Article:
Here we go again.
The “what to eat and why” plot thickens. So do our artery walls if we’re not careful.
According to the CDC (Centers for Disease Control), heart disease is the leading cause of death in the US for both men and women. Back in my exercise physiology days, I had a fascination with heart disease. I wrote my thesis paper on the effects of exercise on coronary collateralization, worked in cardiac rehab, helped develop an outpatient exercise program, watched up-close-and-personal heart procedures, and was convinced I’d make an awesomely fantastic cardiac surgeon (some of the docs back then were alpha males and not the best listeners). If not for that sternal saw thing, I might have given it more thought.
What I did learn from that experience, though, is that heart disease is a complex condition and doesn’t always follow a direct line to diagnosis or treatment. Researchers are now questioning some of the basic assumptions about causes, lab biomarkers (blood chemistry), nutrition protocols, drug therapies, and invasive surgeries. Some in the medical community are even rethinking our obsession with low cholesterol and statin drugs. I’ll resist picking up that rope, but suffice to say, there’s no easy answer. Throw in genetics and lifestyle choices and there’s a lot to consider.
And now, like there’s not enough to think about regarding heart health and that all-too-common side effect known as sudden death, researchers have discovered those pesky gut bacteria are also playing a role. It appears there’s a type of meat- and egg-loving microbe that produces a substance, which in turn, increases the risk for heart disease. It’s a convoluted pathway, but these microbes convert carnitine (in meat) and choline (in eggs) into a chemical the liver quickly converts to TMAO (trimethylamine N-oxide). TMAO ends up in circulation and is associated with an increased risk for atherosclerosis. That’s not good.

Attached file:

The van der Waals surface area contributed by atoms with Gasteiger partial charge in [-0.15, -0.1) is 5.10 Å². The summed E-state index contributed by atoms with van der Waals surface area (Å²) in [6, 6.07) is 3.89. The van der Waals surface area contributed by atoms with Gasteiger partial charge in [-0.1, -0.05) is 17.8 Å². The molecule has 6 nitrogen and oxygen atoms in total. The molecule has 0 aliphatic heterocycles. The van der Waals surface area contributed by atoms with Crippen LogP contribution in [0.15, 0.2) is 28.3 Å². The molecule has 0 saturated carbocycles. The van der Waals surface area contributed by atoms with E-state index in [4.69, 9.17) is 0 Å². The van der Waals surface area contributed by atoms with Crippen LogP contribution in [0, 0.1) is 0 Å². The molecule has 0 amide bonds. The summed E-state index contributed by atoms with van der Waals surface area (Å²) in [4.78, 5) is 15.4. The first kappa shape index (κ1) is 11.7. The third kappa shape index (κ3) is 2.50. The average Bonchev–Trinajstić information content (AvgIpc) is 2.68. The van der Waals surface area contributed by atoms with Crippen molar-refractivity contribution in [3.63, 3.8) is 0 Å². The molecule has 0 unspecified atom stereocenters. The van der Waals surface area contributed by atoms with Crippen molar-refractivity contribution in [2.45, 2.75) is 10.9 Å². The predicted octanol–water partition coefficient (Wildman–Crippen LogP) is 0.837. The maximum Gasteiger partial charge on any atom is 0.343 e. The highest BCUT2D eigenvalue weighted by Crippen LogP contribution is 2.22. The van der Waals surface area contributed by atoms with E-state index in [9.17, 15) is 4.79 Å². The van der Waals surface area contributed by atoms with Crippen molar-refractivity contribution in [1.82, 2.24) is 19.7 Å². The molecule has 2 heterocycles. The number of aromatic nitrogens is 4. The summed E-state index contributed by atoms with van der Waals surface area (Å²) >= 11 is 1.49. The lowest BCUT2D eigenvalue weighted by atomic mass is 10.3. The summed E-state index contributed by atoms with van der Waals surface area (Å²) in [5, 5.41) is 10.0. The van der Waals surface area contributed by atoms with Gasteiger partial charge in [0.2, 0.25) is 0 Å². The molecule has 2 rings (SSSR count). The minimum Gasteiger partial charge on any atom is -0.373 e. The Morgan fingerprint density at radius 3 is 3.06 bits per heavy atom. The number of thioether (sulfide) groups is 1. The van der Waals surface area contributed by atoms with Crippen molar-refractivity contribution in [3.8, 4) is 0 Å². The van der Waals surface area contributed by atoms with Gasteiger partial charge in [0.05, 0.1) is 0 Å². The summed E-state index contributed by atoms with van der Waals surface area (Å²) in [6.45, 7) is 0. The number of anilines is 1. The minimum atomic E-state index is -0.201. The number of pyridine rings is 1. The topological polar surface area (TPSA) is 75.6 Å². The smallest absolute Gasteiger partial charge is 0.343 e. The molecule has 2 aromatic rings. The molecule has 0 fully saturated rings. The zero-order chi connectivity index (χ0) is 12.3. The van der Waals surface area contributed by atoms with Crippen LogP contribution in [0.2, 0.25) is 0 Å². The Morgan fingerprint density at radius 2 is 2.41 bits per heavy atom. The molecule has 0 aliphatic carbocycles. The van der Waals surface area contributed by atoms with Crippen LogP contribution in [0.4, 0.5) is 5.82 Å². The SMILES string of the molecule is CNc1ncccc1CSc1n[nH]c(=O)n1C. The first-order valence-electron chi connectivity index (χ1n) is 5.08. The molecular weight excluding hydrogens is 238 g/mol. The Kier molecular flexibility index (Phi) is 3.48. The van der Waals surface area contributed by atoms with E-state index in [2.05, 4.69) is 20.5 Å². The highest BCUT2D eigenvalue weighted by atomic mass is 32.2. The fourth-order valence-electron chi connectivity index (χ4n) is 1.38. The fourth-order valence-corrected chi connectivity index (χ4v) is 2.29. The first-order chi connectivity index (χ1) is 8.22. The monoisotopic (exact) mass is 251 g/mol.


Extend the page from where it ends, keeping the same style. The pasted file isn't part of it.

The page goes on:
For a variety of reasons, I’ve never been much of a meat fan. I’ve always felt we’re better off sticking to a diverse, plant-based diet. If I eat red meat at all, it’s on very rare occasions and in condiment-sized portions. Plants high in beneficial fiber encourage the proliferation of good gut bacteria. Those are the microbes I want on my disease-fighting team, not the carnitine-fueled, gas-belching, TMAO-producing critters. There’s also growing evidence that carnitine and choline supplements promote higher TMAO levels. Beware.
The conclusion from the scientific and medical community might be (is) to develop antibiotics to eliminate these microbes. If we wipe out the bacteria that play a part in TMAO production, we solve the problem, right?
Hmmm? I wonder what the unintended consequences of that will be? How about we support the magic of our own innate healing power and skip the drugs?
Bottom line (in my humble opinion)? Eat more plants and rethink the use of supplements and energy drinks.
If you’re on a meat-laden Paleo diet, you might want to read the research.
For more information about plants, fiber, and gut bacteria, check my last post.
Plants, peels, fiber, and gut bugs
If you’re still with me, thank you. I’ll post some recipes that promote good bacteria later this week. No science talk, I promise. Just good food.
We’re all in this together. Peace, love, and plant power.
Husten, L “Researchers Find New Path Linking Heart Disease to Carnitine.” Forbes, online. http://www.forbes.com/sites/larryhusten/2013/04/07/researchers-find-new-pathway-linking-heart-disease-to-carnitine/ (accessed April 7, 2013)
Kolata, G “Culprit in Heart Disease Goes Beyond Meat’s Fat.” The New York Times, online. http://www.nytimes.com/pages/health/index.html (accessed April 7, 2013)
Wang Z, et al. “Gut flora metabolism of phosphatidylcholine promotes cardiovascular disease.” Nature 472, 57-63 (April 2011).
Willyard, C “Pathology: At the heart of the problem.” Nature 493, S10-S11 (January 2013).